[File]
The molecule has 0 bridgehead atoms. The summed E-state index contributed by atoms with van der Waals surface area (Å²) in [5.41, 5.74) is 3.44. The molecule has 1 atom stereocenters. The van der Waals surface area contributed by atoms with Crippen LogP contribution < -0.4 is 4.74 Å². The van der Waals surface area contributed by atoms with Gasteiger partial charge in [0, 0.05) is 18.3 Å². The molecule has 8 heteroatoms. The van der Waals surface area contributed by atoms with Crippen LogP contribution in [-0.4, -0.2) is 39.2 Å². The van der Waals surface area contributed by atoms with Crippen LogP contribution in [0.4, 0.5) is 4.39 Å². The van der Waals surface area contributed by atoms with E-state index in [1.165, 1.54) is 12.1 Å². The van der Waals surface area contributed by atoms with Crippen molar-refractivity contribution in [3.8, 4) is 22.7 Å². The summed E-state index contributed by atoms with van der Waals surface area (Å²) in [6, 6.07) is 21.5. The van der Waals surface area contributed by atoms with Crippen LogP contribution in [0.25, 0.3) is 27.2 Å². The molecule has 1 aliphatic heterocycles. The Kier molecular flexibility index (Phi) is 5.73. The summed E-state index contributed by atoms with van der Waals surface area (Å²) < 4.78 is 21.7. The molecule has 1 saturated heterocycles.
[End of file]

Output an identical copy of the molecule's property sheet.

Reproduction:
The molecule has 0 bridgehead atoms. The summed E-state index contributed by atoms with van der Waals surface area (Å²) in [5.41, 5.74) is 3.44. The molecule has 1 atom stereocenters. The van der Waals surface area contributed by atoms with Crippen LogP contribution < -0.4 is 4.74 Å². The van der Waals surface area contributed by atoms with Gasteiger partial charge in [0, 0.05) is 18.3 Å². The molecule has 8 heteroatoms. The van der Waals surface area contributed by atoms with Crippen LogP contribution in [-0.4, -0.2) is 39.2 Å². The van der Waals surface area contributed by atoms with Crippen LogP contribution in [0.4, 0.5) is 4.39 Å². The van der Waals surface area contributed by atoms with E-state index in [1.165, 1.54) is 12.1 Å². The van der Waals surface area contributed by atoms with Crippen molar-refractivity contribution in [3.8, 4) is 22.7 Å². The summed E-state index contributed by atoms with van der Waals surface area (Å²) in [6, 6.07) is 21.5. The van der Waals surface area contributed by atoms with Crippen LogP contribution in [0.25, 0.3) is 27.2 Å². The molecule has 1 aliphatic heterocycles. The Kier molecular flexibility index (Phi) is 5.73. The summed E-state index contributed by atoms with van der Waals surface area (Å²) < 4.78 is 21.7. The molecule has 1 saturated heterocycles.